Nowy numer 47/2023 Archiwum

We should care for the future of Christianity in the East-central Europe

There is no room for complacency because of the packed churches since we are facing the process of ‘creeping secularisation’. The situation will not improve unless the churches in the East and Central Europe propose a qualitatively new offer for the believers.

From 25th to 26th of April 2017, the Christian Academy Prague venued a third colloquium on the future of faith. Representatives of the Czech Republic, the Republic of Poland, the Slovak Republic, and Hungary, reinforced by a two-person delegation from the Netherlands, took part in the intensive work. The participants of the colloquium named: ‘The Future of Religious Faith from Central Eastern European Perspective’ organised by The Rev. Prof. Tomáš Halík as part of the project realised by the John Templeton Foundation – developed guidelines and recommendations for leaders of ecclesiastic life, communities and the clergy.

The first step was to indicate the specificity and dynamics of certain churches in the East-central Europe by studying sociological data of the so called ‘White Paper’. The following step was to present the data and an attempt to understand the differences concerning faith and religiousness in the individual countries. The third step was a colloquium in Prague during which all delegations contributed for the creation of recommendations for the future.

- It’s a grassroots activity, engaging sociologists, philosophers and theologists. The subject of the project springs from the fact that we have observed that the Church drifts apart from the modern culture. It understands it decreasingly, and thus has progressively smaller abilities to get an offer over to the modern man – said Prof. Pavel Hošek from Charles University in Prague.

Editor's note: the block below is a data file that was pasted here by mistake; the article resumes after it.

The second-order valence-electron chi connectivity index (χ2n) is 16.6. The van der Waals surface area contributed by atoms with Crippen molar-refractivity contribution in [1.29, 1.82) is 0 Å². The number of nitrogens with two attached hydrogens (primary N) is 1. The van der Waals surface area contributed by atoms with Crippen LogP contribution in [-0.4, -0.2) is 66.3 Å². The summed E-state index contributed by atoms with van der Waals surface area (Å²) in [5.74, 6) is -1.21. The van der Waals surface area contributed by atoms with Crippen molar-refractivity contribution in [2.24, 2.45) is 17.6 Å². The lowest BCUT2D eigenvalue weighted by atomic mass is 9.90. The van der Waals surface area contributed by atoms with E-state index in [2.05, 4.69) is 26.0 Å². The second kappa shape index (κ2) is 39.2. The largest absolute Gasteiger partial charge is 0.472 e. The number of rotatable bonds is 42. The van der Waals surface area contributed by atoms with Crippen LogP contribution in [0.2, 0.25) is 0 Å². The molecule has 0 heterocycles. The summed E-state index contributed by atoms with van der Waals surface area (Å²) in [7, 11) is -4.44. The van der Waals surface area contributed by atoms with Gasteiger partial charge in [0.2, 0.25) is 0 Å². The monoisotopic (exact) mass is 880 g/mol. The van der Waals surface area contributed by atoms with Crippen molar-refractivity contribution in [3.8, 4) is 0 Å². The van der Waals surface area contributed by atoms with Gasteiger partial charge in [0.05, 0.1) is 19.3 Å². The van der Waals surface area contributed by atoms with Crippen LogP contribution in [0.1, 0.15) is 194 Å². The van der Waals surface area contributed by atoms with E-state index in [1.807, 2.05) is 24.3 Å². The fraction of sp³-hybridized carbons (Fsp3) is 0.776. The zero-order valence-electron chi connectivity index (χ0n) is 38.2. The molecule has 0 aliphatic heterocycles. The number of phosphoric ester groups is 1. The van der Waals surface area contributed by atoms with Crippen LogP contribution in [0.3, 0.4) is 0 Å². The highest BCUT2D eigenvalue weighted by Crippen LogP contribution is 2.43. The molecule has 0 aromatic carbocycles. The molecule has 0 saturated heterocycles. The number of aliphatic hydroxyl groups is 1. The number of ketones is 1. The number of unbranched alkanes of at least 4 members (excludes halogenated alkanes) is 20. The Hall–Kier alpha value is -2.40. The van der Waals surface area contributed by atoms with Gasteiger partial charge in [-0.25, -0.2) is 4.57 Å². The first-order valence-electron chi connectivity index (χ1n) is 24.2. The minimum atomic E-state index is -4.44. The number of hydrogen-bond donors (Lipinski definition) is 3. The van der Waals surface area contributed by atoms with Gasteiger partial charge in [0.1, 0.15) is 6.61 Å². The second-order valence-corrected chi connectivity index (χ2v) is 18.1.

The Czechs, according to Dana Hamplová Ph. D., present low participation in the institutional life of the Church, but those who participate in it are, in turn stable in decisions. Czech secularism indicates individual, private forms of religiousness. There is also a broad category for ‘the believers’ without unequivocal definition of one’s affiliation. Another category for people often referred to as ‘independent Christians’ should also be noted. They are affiliated to non-institutional Christianity. Especially, the youth don’t want to have a brush with the Church as institution.

Given this context Dana Hamplová mentioned the following three categories of people: dwellers, seekers and apatheists. According to the statistics over 40 percent of the Czechs believe in transcendence, whereas only 10 percent identify themselves with the traditional, Christian tradition of personal God. She also presented possible scenarios for the future of religious faith: 1) continuation of the crisis process 2) modernisation and liberalisation of the teachings of the Church 3) appearance of revival movements within Christianity, based on the gospel and oriented on the popular culture.

- We are facing two extremes: fundamentalism and liberalism. The Church should however, show different perspective, offer new context to be in the Church – emphasised The Rev. Prof. Tomáš Halík.

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